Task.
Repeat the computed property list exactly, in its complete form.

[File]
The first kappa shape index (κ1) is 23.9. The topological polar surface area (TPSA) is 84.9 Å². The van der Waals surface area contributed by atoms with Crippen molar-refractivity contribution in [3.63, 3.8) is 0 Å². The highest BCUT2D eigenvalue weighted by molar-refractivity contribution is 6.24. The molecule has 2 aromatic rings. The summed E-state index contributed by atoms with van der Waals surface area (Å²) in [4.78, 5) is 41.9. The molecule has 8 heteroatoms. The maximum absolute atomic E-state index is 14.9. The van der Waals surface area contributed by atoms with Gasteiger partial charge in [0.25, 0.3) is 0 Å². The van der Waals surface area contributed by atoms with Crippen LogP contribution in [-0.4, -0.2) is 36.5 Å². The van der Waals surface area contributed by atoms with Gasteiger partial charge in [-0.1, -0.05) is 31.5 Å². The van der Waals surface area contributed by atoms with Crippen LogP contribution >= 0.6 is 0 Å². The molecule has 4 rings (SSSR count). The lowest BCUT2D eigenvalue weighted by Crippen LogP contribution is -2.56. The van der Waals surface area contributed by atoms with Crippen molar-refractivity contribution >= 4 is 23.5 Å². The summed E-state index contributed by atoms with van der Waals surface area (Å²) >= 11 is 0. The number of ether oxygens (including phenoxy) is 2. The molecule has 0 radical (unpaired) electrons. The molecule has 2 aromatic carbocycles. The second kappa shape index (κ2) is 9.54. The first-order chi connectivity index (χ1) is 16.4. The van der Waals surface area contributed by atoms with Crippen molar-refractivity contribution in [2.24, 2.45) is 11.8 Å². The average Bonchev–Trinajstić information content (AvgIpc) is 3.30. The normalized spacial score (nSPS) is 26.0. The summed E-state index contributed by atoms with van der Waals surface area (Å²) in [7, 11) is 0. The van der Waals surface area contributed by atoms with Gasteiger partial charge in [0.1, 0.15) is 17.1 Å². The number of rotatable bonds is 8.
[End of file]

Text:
The first kappa shape index (κ1) is 23.9. The topological polar surface area (TPSA) is 84.9 Å². The van der Waals surface area contributed by atoms with Crippen molar-refractivity contribution in [3.63, 3.8) is 0 Å². The highest BCUT2D eigenvalue weighted by molar-refractivity contribution is 6.24. The molecule has 2 aromatic rings. The summed E-state index contributed by atoms with van der Waals surface area (Å²) in [4.78, 5) is 41.9. The molecule has 8 heteroatoms. The maximum absolute atomic E-state index is 14.9. The van der Waals surface area contributed by atoms with Gasteiger partial charge in [0.25, 0.3) is 0 Å². The van der Waals surface area contributed by atoms with Crippen LogP contribution in [-0.4, -0.2) is 36.5 Å². The van der Waals surface area contributed by atoms with Gasteiger partial charge in [-0.1, -0.05) is 31.5 Å². The van der Waals surface area contributed by atoms with Crippen LogP contribution >= 0.6 is 0 Å². The molecule has 4 rings (SSSR count). The lowest BCUT2D eigenvalue weighted by Crippen LogP contribution is -2.56. The van der Waals surface area contributed by atoms with Crippen molar-refractivity contribution >= 4 is 23.5 Å². The summed E-state index contributed by atoms with van der Waals surface area (Å²) >= 11 is 0. The number of ether oxygens (including phenoxy) is 2. The molecule has 0 radical (unpaired) electrons. The molecule has 2 aromatic carbocycles. The second kappa shape index (κ2) is 9.54. The first-order chi connectivity index (χ1) is 16.4. The van der Waals surface area contributed by atoms with Crippen molar-refractivity contribution in [2.24, 2.45) is 11.8 Å². The average Bonchev–Trinajstić information content (AvgIpc) is 3.30. The normalized spacial score (nSPS) is 26.0. The summed E-state index contributed by atoms with van der Waals surface area (Å²) in [7, 11) is 0. The van der Waals surface area contributed by atoms with Gasteiger partial charge in [0.1, 0.15) is 17.1 Å². The number of rotatable bonds is 8.